Lauderdale County, Alabama Genealogy Trails

HISTORIC HOMES

" COURTVIEW - ROGERS HALL " 

1855

Source: Library of Congress's Prints and Photographs division
Carol M. Highsmith Collection

Rogers Hall, also known as Courtview and Alumni House, located at 500 Court Street, Florence, Alabama.

George Washington Foster, planter, built this Greek Revival mansion.  An act of the legislature was required to close Court Street.  In fall of 1864 it was headquarters of Nathan B. Forrest, General, CSA. Foster's daughter, Sarah Independence McDonald and her family, lived here until 1900 when it became the home of Governor Emmet O'Neal.  In 1922 it was acquired by Thomas M. Rogers, Sr. and in 1949 by the University of North Alabama.

Listed: Historic American Buildings Survey National Register of Historic Places

Rogers Hall, also known as Courtview, is a three-story antebellum house at 500 Court Street in Florence, Alabama. It was built from 1854 to 1855. It is one of the oldest historic landmarks on the University of North Alabama campus and one of the university's most distinctive structures. The building was recorded by the Historic American Buildings Survey from 1934–35. It was listed on the National Register of Historic Places on June 13, 1974.

History
The Greek Revival-style mansion was constructed for George Washington Foster, a prominent local with plantations in Alabama, Georgia, and Mississippi. Located at the summit of Court Street and the highest point in Florence, Foster named his residence Courtview. Because construction would result in the permanent obstruction of a major thoroughfare, Foster had to secure the approval of the Alabama Legislature before work could begin. Permission was granted with the stipulation that "the beauty of the home justify the inconvenience caused the people of the city." He had the grounds professionally landscaped by the Hastings firm out of Atlanta.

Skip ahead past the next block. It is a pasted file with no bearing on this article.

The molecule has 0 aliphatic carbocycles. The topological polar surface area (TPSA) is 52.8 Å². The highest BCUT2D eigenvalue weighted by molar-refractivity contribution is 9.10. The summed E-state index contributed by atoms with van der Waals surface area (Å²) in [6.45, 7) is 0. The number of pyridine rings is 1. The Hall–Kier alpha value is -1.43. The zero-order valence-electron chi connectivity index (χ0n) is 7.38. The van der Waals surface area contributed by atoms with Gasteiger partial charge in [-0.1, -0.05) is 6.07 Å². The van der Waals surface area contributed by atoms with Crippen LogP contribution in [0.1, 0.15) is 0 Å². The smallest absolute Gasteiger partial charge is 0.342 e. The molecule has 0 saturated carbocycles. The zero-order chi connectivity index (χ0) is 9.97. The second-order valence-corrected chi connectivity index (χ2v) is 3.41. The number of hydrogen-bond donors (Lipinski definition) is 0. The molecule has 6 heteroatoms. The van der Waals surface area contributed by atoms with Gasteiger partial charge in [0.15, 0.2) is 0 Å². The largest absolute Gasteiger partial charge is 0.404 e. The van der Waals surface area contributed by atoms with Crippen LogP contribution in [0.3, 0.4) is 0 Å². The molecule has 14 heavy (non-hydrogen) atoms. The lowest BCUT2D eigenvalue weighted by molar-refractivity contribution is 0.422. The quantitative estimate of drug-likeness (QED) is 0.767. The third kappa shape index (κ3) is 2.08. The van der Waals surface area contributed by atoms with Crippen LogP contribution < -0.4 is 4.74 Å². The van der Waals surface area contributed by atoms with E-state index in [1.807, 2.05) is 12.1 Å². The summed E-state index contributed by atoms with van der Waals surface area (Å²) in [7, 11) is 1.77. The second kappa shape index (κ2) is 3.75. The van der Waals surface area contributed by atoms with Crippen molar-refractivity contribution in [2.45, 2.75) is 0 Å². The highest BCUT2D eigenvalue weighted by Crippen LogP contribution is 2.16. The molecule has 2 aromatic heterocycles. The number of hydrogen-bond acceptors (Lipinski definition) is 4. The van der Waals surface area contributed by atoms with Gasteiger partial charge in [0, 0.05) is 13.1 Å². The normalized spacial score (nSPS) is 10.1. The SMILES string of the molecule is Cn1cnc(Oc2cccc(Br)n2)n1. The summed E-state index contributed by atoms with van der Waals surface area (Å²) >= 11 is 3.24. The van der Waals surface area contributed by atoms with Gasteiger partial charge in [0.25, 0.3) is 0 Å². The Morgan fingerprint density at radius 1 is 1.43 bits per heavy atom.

Foster died in 1878, with the property going to his daughter, Sarah Independence Foster, and her husband, Stirling Payne MacDonald. MacDonald was a former captain in the Confederate Army. According to the diary of Sarah Foster MacDonald, the grounds were occupied by camps of Confederate and Union soldiers during the American Civil War. Union Army officers, under the command of William Tecumseh Sherman, stayed in house on November 3, 1863. Confederate generals P. G. T. Beauregard, Nathan Bedford Forrest and Stephen D. Lee visited the home in 1864. General Forrest, his wife, and son stayed with the Foster family for several days.

Courtview was occupied by members of the Foster family until 1900, when it was sold to Emmet O'Neal, a Wesleyan University alumnus who served as the 34th Governor of Alabama from 1911 to 1915. After 1915, O'Neal lived in Birmingham and rented out the building as a boarding house. It was acquired by Thomas M. Rogers in 1922 and underwent significant restoration and remodeling. The Rogers family sold the house in 1948 to Florence State Teachers College, now known as the University of North Alabama.

During the 1950s, the former residence was used as a guest house and for social events. The parlors on the first floor were used frequently for student meetings. The dining room and adjoining rooms were used by faculty and members of the Florence community. During the early 1980s, alumni, faculty and staff initiated "Project Courtview", a fund drive to restore Rogers Hall. Over 700 people volunteered their services. (Source: Wikipedia)

 

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